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Family Employers And Offices That Use Interns: Do You Know The Requirements And Risks?

A Nashville jury recently rendered a verdict that singer Martina McBride and her husband, sound engineer John McBride, are liable for retaliating against an employee who filed a complaint about their unpaid internship program.

The jury awarded the employee $100,000 in compensatory damages, $59,000 in back pay, and $59,000 in liquidated damages.

The plaintiff worked as the operations manager for five years at Blackbird Studio, the couple's recording studio in Nashville. He alleged that the defendants violated the law by having unpaid interns tear down studio equipment; pick up groceries and takeout food; and clean bathrooms.

The plaintiff argued that the primary beneficiaries of the internship program appeared to be the McBrides rather than the unpaid interns. He claimed the couple made it clear to the employee that the intern program was a means of getting work done for free for which the defendants would otherwise have had to pay wages.

The plaintiff alleged that he was ignored when he voiced his concerns about the program, and that John McBride terminated him an hour after the plaintiff informed the defendants that he had filed an official complaint with the state about Blackbird's intern program.

The plaintiff filed a retaliation suit against the defendants couple in June 2018, claiming violations of the federal Fair Labor Standards Act (FLSA) and the Tennessee Public Protection Act. Sterling Whitaker "Martina McBride, Husband John Held Liable in Employee Retaliation Lawsuit" (Feb. 14, 2020).




Commentary and Checklist

To help avoid liability, family employers who have an internship program must make sure to follow all requirements for internship programs set by the federal Department of Labor (DOL) and any applicable state laws.

The Wage and Hour Division (WHD) of the DOL has regulations to prevent employers from using interns to provide services that an employer would otherwise pay an employee to perform, while providing little learning opportunity for the intern.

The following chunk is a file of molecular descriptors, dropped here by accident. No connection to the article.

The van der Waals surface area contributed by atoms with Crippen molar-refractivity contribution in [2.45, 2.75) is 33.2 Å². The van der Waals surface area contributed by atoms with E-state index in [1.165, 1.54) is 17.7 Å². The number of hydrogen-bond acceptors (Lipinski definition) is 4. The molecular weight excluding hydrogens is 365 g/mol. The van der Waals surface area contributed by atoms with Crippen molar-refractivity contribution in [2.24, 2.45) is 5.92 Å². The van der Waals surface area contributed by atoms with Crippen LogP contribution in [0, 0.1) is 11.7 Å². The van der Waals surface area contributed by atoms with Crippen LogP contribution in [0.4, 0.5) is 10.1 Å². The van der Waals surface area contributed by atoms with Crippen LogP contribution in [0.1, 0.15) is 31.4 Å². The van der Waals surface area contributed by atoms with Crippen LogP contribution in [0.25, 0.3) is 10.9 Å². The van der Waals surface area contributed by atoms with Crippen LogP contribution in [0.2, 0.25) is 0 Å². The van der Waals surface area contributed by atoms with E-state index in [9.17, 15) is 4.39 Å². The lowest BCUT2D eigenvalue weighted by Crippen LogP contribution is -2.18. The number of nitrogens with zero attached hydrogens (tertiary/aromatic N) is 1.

Interns must either be paid minimum wage plus any overtime hours worked or their program must meet the six criteria for an unpaid internship outlined by the Fair Labor Standards Act:

Here are the six criteria:

1.   The internship, even though it includes actual operation of the facilities of the employer, is similar to training in an educational environment;

2.   The internship experience is for the benefit of the intern;

3.   The intern does not displace regular staff, but works under close supervision of existing staff;

4.   The employer providing the training derives no immediate advantage from the activities of the intern; and on occasion its operations may actually be impeded by the internship;

5.   The intern is not necessarily entitled to a job at the conclusion of the internship; and

6.   The employer and the intern understand that the intern is not entitled to wages for the time spent in the internship.


Interns who perform the same duties as staff, or replace staff, must be paid minimum wage and compensated for any overtime. If an intern performs tasks that benefit you and do not contribute to the intern’s education (for example, running errands or performing chores), then the intern must be paid.

If you are uncertain if your internships fit these guidelines, consult legal counsel or call the DOL on its toll-free information helpline. If you benefit in any way from the work of interns, compensation is a best practice.

These tips will help you make the right decision regarding intern compensation:

•      If you choose not to pay interns, make sure you comply with the six criteria set forth above. Requesting an opinion letter from the WHD might provide the best assurance.

•      If you are uncertain whether unpaid internships comply with federal law, err on the side of paying the interns.

•      Make sure interns are treated the same as all other employees with regard to wage and hour, anti-discrimination, retaliation, and all other federal and state employment laws.


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